The TxA2 analog U46619 (0.3 μmol/l) enhanced platelet P-selectin expression similarly in patients and control subjects in the fasting state. Food intake markedly enhanced U46619-induced platelet P-selectin expression in the patients but not in the healthy subjects (Fig. 1A). Treatment with repaglinide or glibenclamide did not significantly attenuate U46619-induced platelet activation either before or after the meal (Fig. 1A).

Platelet activation by U46619 increased PLA formation more markedly among patients than among control subjects (P < 0.05) before the meal (Fig. 1B). U46619-induced PLA formation was markedly enhanced after food intake in the type 2 diabetic patients (P < 0.05) but not in the healthy control subjects (Fig. 1B). Enhancements were seen among platelet-neutrophil and platelet-monocyte, but not platelet-lymphocyte, aggregates. For example, U46619 stimulation increased platelet-neutrophil aggregates from 3.9 ± 0.6 to 14.3 ± 4.0% before and from 3.5 ± 0.5 to 22.8 ± 5.3% after the meal among patients (P < 0.05). PLA responses to U46619 stimulation were not significantly attenuated by repaglinide or glibenclamide treatment (Fig. 1B).

Plasma elastase, reflecting granulocyte/monocyte activation in vivo, was elevated in type 2 diabetic patients compared with control subjects (43.3 ± 2.8 vs. 33.3 ± 4.0 ng/ml; P < 0.05). Basal or fMLP (0.1 μmol/l)-stimulated leukocyte CD11b expression did, however, not differ between patients and control subjects (P = 0.27 by ANOVA). Neither food intake nor hypoglycemic drug treatment influenced plasma elastase or leukocyte CD11b expression (data not shown).

Food intake markedly enhanced platelet activation and PLA formation induced by TxA2 receptor stimulation in type 2 diabetic patients but not in healthy subjects. This difference is probably related to postprandial hyperglycemia, which was seen in the diabetic group only. Indeed, hyperglycemia may augment platelet activation through elevated osmolality, and the effect is related to enhanced protein kinase C signaling and superoxide anion synthesis (8,9). Of interest, the present patients were relatively well controlled (mean A1C 6.8%), and their urinary excretion of the stable thromboxane metabolite 11-dehydro-TxB2 was not elevated (7). Plasma elastase was elevated and platelet-leukocyte aggregation enhanced in our type 2 diabetic patients. Together with previous reports that glucose intake enhances leukocyte superoxide anion production (10) and causes proinflammatory changes in vivo (11), our data support the idea that increased inflammatory activity may contribute to hemostatic activation in diabetes (12). Increased sensitivity to thromboxane stimulation (the present findings) and an increased platelet turnover leading to less complete platelet cyclooxygenase inhibition at the end of a dosing interval (13) may contribute to the lesser efficacy of aspirin among diabetic patients (4,5).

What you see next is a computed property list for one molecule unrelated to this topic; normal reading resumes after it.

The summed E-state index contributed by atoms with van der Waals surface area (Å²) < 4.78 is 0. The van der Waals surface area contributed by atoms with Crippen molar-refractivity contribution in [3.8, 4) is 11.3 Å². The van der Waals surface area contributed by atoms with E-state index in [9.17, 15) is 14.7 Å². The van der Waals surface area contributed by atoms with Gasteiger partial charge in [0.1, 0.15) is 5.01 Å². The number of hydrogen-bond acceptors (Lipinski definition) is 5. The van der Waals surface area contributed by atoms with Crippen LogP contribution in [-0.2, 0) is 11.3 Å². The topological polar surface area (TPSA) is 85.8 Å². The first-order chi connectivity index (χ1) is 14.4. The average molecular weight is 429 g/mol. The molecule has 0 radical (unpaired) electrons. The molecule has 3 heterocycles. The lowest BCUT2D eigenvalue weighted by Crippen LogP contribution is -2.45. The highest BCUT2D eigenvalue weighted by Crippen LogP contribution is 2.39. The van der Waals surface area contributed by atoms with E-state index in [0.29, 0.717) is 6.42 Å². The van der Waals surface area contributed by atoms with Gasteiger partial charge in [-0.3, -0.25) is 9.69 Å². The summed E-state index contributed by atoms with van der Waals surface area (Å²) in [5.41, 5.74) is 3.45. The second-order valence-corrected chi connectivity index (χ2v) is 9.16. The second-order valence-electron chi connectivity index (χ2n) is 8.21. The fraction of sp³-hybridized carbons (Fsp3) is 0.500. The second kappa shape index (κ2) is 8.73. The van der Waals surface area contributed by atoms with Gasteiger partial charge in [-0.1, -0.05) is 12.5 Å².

The addition of oral antidiabetes treatment with repaglinide or glibenclamide only slightly reduced the fasting and postprandial blood glucose levels in our type 2 diabetic patients and influenced the postprandial platelet hyperreactivity little. Our results suggest that antidiabetes treatment with better effects on postprandial hyperglycemia may help to prevent diabetic platelet hyperreactivity.

This work was supported by grants from the Swedish Medical Association, the Swedish Diabetes Research Foundation, the Swedish Heart-Lung Foundation, the Swedish Research Council (5930), Novo Nordisk, and the Stockholm County Council.

We are grateful to Maud Daleskog and Maj-Christina Johansson for expert technical assistance.

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A table elsewhere in this issue shows conventional and Système International (SI) units and conversion factors for many substances.